We have all heard the words: “Do you swear to tell the truth, the whole truth, and nothing but the truth.” But what does that mean today? Drug companies write thousands of pages of disclaimers, and public servants lie about extramarital affairs all the time. So what is “the truth”?
I recently had a case where my client’s computer was placed under a preservation order by the courts. He was prohibited from deleting any files on his computer. He was accused of having many files that he was not supposed to have, therefore the opposing council ordered a complete forensic examination of his computer, and asked me to provide them with a copy of my evidence files. My client asked me to look for any deleted files, or files that he was “not supposed to have.” I performed a forensic examination of his computer hard drives , and found nothing of interest, and no evidence that he had deleted anything.
On a Sunday night, after I had done my examination, I received a frantic call from my client. Opposing council’s forensic computer expert had written a report stating that he had found considerable proof that my client had deleted “hundreds of files.” My client emphatically maintained that he had not deleted anything, so I reassured him that I would look into the report from the opposing expert.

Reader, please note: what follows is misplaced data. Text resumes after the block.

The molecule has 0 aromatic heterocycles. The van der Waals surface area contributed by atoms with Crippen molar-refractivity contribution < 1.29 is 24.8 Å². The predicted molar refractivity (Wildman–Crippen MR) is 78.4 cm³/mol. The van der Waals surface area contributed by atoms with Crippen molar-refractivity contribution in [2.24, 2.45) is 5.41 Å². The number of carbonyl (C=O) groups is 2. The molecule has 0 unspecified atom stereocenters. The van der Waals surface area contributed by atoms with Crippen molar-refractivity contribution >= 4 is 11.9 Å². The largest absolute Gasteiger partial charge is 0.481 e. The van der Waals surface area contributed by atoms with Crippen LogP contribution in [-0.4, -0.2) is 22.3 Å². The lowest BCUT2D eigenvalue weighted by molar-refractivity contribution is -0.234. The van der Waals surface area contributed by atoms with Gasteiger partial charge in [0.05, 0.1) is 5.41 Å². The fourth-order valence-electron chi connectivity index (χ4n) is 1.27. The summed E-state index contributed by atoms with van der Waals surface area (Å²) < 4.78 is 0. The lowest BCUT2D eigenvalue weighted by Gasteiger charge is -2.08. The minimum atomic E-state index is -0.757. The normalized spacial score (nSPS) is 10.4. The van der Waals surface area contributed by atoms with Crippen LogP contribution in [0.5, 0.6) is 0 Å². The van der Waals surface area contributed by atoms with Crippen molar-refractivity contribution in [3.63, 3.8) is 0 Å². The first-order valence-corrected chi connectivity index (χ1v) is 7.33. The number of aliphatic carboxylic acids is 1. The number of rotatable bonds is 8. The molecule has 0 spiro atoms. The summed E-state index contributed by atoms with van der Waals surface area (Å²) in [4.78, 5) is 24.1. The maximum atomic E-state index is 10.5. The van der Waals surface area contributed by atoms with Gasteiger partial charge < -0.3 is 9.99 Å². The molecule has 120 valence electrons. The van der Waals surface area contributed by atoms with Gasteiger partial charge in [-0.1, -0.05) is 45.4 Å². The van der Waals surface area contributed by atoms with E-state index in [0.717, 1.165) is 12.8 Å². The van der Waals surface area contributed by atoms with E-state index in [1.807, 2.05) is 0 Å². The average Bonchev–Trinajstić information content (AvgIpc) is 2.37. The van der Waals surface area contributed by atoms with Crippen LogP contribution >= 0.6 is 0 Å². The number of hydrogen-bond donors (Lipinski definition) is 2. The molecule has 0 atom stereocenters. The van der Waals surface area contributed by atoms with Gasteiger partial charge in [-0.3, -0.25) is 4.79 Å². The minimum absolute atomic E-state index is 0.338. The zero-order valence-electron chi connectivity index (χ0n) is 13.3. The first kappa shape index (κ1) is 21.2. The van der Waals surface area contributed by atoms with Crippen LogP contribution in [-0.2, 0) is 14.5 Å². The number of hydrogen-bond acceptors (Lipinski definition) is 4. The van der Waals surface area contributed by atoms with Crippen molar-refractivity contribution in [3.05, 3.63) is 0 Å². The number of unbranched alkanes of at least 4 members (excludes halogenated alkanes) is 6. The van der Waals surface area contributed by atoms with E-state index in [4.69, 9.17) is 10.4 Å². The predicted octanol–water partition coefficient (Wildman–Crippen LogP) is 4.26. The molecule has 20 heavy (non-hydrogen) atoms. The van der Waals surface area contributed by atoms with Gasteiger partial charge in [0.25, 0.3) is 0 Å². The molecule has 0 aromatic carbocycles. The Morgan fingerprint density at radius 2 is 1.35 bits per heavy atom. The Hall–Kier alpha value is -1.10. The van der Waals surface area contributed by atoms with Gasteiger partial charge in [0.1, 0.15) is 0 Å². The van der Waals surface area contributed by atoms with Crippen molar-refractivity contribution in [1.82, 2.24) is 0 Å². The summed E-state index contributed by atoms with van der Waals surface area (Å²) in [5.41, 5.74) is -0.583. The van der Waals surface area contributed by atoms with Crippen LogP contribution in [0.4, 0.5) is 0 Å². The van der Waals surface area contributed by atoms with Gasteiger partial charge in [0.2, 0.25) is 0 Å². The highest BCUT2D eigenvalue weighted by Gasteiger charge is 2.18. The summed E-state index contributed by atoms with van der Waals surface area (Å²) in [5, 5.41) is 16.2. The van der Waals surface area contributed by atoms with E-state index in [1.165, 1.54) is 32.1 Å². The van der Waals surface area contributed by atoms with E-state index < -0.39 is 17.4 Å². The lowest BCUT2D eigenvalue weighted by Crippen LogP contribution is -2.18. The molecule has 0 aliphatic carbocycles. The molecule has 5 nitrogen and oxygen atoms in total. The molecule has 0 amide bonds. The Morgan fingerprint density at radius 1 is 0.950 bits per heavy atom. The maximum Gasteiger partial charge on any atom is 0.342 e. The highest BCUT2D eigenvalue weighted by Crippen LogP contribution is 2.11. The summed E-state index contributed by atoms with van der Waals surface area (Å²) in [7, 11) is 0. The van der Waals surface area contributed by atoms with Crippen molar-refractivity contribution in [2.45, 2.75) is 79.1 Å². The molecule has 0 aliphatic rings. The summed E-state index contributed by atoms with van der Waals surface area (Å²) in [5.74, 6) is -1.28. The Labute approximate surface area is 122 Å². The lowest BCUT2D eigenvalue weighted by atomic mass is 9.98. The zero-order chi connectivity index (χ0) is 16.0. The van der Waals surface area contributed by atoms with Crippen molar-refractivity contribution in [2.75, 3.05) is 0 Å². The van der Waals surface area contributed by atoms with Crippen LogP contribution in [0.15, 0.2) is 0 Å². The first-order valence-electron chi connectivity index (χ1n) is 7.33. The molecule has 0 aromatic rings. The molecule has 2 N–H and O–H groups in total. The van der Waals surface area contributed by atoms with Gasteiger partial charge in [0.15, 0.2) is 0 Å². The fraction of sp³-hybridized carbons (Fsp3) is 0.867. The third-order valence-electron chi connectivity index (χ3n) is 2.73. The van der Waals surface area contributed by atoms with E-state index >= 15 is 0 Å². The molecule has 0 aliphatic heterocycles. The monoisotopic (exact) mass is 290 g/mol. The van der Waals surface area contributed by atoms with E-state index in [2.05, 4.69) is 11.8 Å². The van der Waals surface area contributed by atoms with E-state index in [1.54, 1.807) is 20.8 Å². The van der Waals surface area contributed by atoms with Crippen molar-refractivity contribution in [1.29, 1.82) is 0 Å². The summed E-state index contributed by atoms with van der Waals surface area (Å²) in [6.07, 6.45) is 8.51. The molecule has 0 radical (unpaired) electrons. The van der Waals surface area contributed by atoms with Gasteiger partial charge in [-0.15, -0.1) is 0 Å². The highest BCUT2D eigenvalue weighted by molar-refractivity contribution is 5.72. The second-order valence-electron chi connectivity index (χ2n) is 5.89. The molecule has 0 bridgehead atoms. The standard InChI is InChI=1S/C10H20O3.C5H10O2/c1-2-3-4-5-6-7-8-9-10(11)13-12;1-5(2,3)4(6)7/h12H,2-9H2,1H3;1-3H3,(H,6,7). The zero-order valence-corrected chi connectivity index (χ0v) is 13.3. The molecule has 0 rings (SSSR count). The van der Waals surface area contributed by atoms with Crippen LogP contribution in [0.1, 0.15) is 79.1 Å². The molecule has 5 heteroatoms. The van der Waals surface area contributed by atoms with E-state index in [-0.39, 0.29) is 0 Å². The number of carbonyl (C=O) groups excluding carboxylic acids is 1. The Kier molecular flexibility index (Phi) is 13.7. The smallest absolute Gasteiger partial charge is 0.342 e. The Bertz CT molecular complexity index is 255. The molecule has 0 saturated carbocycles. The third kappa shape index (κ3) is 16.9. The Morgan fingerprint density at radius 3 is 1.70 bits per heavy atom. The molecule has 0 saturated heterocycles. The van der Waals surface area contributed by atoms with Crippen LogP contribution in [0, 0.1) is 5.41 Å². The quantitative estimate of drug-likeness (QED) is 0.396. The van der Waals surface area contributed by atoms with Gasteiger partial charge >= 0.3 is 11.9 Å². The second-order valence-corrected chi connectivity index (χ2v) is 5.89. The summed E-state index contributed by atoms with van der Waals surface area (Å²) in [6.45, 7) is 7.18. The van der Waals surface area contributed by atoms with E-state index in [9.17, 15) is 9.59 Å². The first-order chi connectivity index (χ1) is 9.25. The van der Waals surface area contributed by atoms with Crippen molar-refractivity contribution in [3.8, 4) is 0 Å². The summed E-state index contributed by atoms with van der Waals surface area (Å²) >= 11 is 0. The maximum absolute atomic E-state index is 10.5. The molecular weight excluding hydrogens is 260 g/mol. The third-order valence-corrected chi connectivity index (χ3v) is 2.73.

The opposing expert stated that he had found an “Evidence Eliminator” on my client’s computer which was used to destroy hundreds of files. I was shocked; I had done a thorough examination and had found no evidence of malfeasance. I felt confident that my client had not deleted any files. I quickly returned to my exam machine and re-opened the case.
The first thing I found was there were indeed around seven hundred files that had been deleted. How could I have missed that? I then looked for a file mentioned in the opposing expert’s report called, “SymEraser,” and to my astonishment there it was, as we say in Texas, “Bigger than Dallas!” Wow, I started to believe that I had failed my client. Before I lost all hope that I was doing my job properly, I quickly ran a Google search for “SymEraser.”
I discovered that “SymEraser” is a file included in Norton Antivirus, Symantic Antivirus, and various other Norton and Symantic packages that include antivirus software. It was not an evidence eliminator, it was a virus eliminator. OK, that’s not too bad, I thought, but what about all those files? There were definitely hundreds of deleted files. I re-examined them. They were all deleted from a folder called “virdef.” They were in fact, Virus Definition files. My client had not deleted them; Norton Antivirus had deleted them when it had updated the computer to a newer set of definitions! This was not the blatant act of a human, but rather an automatic function of a piece of software.
I had done my forensic examination, and had not found anything malicious or suspect. Opposing side’s expert had done his examination, and had found quite a lot. So what was the truth? The truth was that files were deleted during a time that my client was not supposed to delete files. The truth was that there is a software program called SymEraser, which eliminates things. That was the truth. Fortunately for my client, it was not the whole truth!